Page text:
The one thing you can count on with Campbell's books are the many Chekhov's Guns throughout most of the early parts of each book. I was greatly surprised this time and didn't spot any of them until the reveals at the end. Some are subtle, some are obvious, but all show the thought that goes into the writing of each of these series.
The question is: in this 10th book in the overall series, are the plots/books still fresh and do we still have all the great space opera action, human characters, and unique plots? And the answer is an unequivocal yes. I eagerly await the next book - and until then will continue to follow the Midway-set Lost Stars series as well (which had an appearance in this book).
Note: I chose the Audible version of this story and it continues with the same narrator as all the previous books.
This second book in the Man of War Trilogy manages to not fall into a sophomore slump and continues in the tradition of the first book. The characters are still smug, overexplain every situation, and do a lot of speeches. Despite my frustration with the egregious use of telling and not showing, there is something endearing about the series that will keep me reading to the third volume.
Story: The Cumberland crew continue their work in space, but this time earning new alien alliances while at the same time escalating the war with the Krag. Just as the doctor pulled off at the end of book one with the glass art, so does Robichaux pull off at the end of this book with, of all things, a Krag battleship.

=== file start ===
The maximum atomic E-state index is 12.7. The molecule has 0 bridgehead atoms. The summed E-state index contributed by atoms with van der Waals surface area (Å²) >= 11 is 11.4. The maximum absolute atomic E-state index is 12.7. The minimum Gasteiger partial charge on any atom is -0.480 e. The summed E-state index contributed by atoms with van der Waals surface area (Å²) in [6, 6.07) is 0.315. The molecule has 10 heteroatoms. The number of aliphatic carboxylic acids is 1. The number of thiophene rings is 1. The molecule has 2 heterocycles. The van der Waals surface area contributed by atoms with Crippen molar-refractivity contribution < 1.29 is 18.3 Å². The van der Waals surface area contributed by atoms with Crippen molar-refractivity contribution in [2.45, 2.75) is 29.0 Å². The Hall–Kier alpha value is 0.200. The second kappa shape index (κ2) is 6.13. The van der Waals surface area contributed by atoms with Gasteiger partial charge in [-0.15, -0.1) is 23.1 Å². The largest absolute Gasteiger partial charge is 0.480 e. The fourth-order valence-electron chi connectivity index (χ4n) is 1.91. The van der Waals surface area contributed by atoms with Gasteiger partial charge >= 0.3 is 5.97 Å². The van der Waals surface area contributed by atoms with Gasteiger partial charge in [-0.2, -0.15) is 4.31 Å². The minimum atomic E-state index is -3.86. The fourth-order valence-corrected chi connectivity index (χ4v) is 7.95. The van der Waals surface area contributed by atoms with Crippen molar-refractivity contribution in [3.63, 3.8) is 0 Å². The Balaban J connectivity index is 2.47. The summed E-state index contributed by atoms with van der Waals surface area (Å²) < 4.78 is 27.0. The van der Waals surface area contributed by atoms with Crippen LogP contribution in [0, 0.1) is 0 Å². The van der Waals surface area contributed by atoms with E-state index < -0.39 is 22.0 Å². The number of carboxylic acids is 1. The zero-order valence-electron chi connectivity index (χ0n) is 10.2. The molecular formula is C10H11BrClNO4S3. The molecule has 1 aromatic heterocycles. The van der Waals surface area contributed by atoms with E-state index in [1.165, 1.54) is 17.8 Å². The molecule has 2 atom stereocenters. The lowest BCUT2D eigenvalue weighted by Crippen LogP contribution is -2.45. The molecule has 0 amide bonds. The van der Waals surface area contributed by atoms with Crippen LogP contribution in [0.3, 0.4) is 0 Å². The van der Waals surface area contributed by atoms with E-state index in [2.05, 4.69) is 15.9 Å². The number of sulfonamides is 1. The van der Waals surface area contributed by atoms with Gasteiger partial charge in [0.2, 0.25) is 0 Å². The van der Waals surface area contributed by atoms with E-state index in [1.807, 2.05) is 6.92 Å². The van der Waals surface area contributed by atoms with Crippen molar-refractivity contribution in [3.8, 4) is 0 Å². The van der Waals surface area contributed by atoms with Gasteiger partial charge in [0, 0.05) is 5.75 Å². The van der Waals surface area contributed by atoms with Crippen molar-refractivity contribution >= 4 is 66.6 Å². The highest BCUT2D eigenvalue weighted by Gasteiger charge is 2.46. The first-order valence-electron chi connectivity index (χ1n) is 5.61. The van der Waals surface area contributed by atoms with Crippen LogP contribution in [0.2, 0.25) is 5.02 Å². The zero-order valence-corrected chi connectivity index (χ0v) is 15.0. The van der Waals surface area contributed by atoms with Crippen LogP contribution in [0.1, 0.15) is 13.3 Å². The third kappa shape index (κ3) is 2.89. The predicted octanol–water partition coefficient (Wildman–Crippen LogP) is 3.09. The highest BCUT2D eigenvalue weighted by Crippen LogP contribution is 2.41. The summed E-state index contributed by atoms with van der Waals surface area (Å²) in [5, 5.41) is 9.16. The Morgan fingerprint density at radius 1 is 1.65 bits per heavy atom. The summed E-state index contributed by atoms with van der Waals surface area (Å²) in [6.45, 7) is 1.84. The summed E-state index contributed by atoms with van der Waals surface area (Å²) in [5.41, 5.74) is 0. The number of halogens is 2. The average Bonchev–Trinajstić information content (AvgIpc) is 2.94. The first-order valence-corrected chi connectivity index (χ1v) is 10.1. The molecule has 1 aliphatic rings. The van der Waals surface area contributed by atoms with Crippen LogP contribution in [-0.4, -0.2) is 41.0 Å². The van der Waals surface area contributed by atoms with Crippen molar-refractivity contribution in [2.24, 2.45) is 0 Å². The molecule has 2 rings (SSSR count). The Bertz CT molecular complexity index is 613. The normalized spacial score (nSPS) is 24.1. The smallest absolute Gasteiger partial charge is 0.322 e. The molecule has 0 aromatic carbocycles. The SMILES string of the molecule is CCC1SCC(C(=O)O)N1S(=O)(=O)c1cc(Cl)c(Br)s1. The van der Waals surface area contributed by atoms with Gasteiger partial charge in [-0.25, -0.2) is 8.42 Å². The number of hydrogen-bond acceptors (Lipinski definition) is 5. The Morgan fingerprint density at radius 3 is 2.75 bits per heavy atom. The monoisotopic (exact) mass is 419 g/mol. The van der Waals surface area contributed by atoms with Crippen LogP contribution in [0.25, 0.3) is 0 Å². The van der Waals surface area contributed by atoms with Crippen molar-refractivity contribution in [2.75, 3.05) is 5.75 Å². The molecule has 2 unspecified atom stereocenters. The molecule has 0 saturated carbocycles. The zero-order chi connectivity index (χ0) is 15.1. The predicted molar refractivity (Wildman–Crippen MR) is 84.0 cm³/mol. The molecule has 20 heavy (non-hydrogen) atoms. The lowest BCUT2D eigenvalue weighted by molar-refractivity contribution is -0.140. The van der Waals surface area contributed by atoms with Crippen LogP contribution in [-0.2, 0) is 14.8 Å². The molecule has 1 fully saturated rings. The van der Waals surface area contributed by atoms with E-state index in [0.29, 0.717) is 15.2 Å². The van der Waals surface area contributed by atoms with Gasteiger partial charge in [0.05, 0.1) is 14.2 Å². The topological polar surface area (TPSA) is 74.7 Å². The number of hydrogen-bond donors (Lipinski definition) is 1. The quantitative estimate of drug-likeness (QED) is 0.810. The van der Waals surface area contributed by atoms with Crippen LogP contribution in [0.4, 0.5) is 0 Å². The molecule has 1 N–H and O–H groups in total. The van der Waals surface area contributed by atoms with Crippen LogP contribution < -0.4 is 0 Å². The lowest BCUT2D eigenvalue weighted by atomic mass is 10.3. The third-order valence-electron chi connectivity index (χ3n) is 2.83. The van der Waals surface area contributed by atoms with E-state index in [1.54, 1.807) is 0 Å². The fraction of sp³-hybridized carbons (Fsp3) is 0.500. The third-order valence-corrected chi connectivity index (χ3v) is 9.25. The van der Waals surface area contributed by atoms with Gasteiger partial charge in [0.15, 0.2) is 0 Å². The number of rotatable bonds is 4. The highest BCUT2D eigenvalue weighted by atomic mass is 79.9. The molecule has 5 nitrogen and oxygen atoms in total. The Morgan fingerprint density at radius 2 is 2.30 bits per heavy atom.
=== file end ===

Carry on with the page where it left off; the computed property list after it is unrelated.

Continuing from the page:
What I like about the series is the diversity: of religions, ethnicities, viewpoints. We have a wide range of characters from different places on Earth (even non existent ones, as done with the Romanovs and Latin). As well, the story does have many characters and they are decently fleshed out and idiosyncratic.
What frustrates me (though these are likely style choices of the author and therefore not something changeable) are the constant speeches, excessive dialogue (every person always asks another to fully explain any point like a teacher to a student, regardless of who they are), and that there's just too much knowledge on hand. Our captain knows physics, obscure military history, observational information on alien species, as well as perfect psychology with his staff. It beggers belief, to be honest, that everyone knows everything all the time, off the top of their head, at the right moment, and will explain it in finite detail. It can quickly veer into Marty Stu territory.
If you've read the first book and enjoyed it, you'll definitely enjoy the second. I was on the fence about reading the second but an Amazon Kindle deal/Audible deal swayed me. I did roll my eyes several times at all the pompous and smugness - but that was also exacerbated by the Audible narration, which had a very good narrator but his way of trailing off sentences as if bored ended up feeling a bit like William Shatner in Star Trek. It was so overly emoted that it overemphasized the excessive unnatural wordiness of the dialogue.